Michigan: Why winters in Charlevoix are picture perfect
Situated along the sandy shores of northern Michigan is Charlevoix, a quintessential getaway for Michiganders and out-of-state travelers alike. While the town is perhaps best known as a summer destination, its wintertime—when the lake starts to freeze and the sun glistens off the snow-blanketed town—is just as worthy of a visit.
Fly into Traverse City, about 50 miles south of Charlevoix, or take the scenic driving route with a trip through the Lower Peninsula. Once you arrive, there are many activities to choose from with Lake Michigan, the Jordan River, and Mt. McSauba just a short drive away from downtown.
Hit the snowy trails for a candlelight hike, sample local cuisine, and feel the warmth of Charlevoix’s charming downtown. Whether you spend the weekend on the slopes or cozying up at the local breweries, be sure to catch sight of at least one of Lake Michigan’s world-class sunsets (be warned, your standard for sunsets will be raised impossibly high).
Read on to learn about some of the best that Charlevoix offers in winter.
Seize the snow freeze
You can enjoy some of the timeless winter classics, like skiing, snowshoeing, and ice skating at Charlevoix’s Mt. McSauba, just a few miles north of downtown. This affordable and family-friendly recreation area features ski runs, rope tows, cross country trails, a sledding hill and an ice rink. Beginning the end of December, self-guided candlelight hikes are hosted here every Friday evening through February 24. Snowshoe, cross-country ski or hike along the candle-lit trails, which lead to a bonfire where you can warm up with some hot cocoa.
Those brave enough to embrace the chill can sign up for a gentle winter raft down the Jordan River with Jordan Valley Outfitters. With a guide controlling the white-water style raft, you’re able to take in the snowy scenery and wildlife sights, like the occasional American bald eagle spotting, as you float on down.
Whether your activity preference is extreme or serene, make the most of your trip to northern Michigan with an evening of stargazing. Low levels of light pollution make it an ideal place to take in the night sky. You may even get lucky and catch sight of the northern lights (long winter nights create optimal viewing conditions for this natural phenomenon). Mt. McSauba, Fisherman's Island State Park and the Charlevoix South Pier are a few of the best viewing spots.
Sip, sample and unwind
Spend some time relaxing in Charlevoix’s quaint downtown neighborhood. Stop by That French Place, a local café for crepes and a coffee. With your warm beverage in hand, walk the streets lined with boutiques and art galleries. Pick up a memento or two at stores like The Lake House or Momentum Outfitters, which feature Michigan-themed items like wood carved maps, and souvenirs made out of Petoskey stones (more on that later). Savor northern Michigan’s cherished fruit, the cherry, with a stop into Cherry Republic—where you can find cherry jams, cherry candies, and even cherry salsas and condiments (truly a cherry lover’s dream).
Dig into the downtown dining options, like the aptly named Smoke on the Water, a breakfast and lunch spot that specializes in barbeque and prides themselves on their homemade challah. Here you'll find menu items like a pulled pork omelet drizzled in BBQ sauce and drunken French toast. Located on Bridge Street, one of the main stretches of downtown, is The Villager Pub. This local favorite has been around for nearly four decades. They boast an expansive menu, but one of the signature dishes they serve up is fried Great Lakes whitefish.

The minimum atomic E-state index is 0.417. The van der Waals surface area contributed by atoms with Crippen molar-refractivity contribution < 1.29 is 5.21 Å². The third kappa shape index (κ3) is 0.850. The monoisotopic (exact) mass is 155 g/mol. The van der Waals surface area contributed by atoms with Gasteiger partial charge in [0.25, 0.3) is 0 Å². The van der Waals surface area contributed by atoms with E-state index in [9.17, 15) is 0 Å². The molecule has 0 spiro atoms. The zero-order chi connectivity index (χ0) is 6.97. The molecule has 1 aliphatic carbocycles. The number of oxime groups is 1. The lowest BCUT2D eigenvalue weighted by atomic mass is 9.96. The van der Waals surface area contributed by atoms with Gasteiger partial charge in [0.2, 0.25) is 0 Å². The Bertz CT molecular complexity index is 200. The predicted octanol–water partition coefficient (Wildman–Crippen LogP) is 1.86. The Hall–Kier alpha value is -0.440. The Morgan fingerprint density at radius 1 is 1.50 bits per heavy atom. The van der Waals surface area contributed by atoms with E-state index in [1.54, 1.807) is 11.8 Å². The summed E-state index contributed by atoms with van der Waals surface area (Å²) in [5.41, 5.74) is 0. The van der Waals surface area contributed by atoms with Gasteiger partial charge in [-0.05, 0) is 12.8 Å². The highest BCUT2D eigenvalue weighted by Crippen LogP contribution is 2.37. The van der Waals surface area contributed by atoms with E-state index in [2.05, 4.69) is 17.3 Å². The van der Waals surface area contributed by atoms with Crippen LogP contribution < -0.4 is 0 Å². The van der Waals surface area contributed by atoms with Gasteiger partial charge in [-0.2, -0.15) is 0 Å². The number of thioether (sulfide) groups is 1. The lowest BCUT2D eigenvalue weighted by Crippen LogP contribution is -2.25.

Michigan has grown into a destination for local craft beverages, and Charlevoix is no exception. Stop into Bier’s Inwood Brewery where you can taste a flight of their craft beer, wine, cider and kombucha. Wine enthusiasts can check out 1918 Cellars, a tasting room connected to the historic Castle Farms. Built in 1918 as a model dairy farm by the former acting President of Sears, Roebuck, and Co., Castle Farms now serves as an event space and local attraction. It features gardens, a model railroad and a World War I museum on site.
See the sights
No trip to the area would be complete without a stop at Lake Michigan’s waterfront. Follow the path to the South Pier Lighthouse, an ideal spot to watch one of those world-class sunsets we mentioned.
Explore the beach and go searching for a Charlevoix stone, or its cousin, the Petoskey stone. These stones, cherished by their namesakes, are fossilized pre-historic coral with distinguishable patterns. This activity is best done in the beginning or the end of winter, when the ice isn't built up along the beach. Read more about insider tips and stone hunting rules here.
Look out for the unmistakable Earl Young “mushroom houses” as you drive through town. Each home was uniquely designed by Young to blend into its surroundings and were mostly built with local materials. The distinctive, almost mushroom-shaped roofs on some of the homes are where the nickname comes from. There’s a self-guided tour map available to see these cherished architectural structures (but do note these homes are privately owned).
Downtown Charlevoix’s Cultural Corridor celebrates the thriving art culture in the region. Comprised of three buildings—the Circle of Arts, the Historical Society, and the Public Library—the corridor features over a century’s worth of photography, art and historical collections. See exhibits featuring paintings, hand-blown glass and jewelry, and events including concerts and theatrical performances. Check out the beloved mural in the foyer of the library that depicts what life looked like in Charlevoix in 1927. After soaking up Michigan's natural beauty, it will be easy to see how it inspires and attracts artists of all kinds.
Ready to go? Start planning your trip with these tips.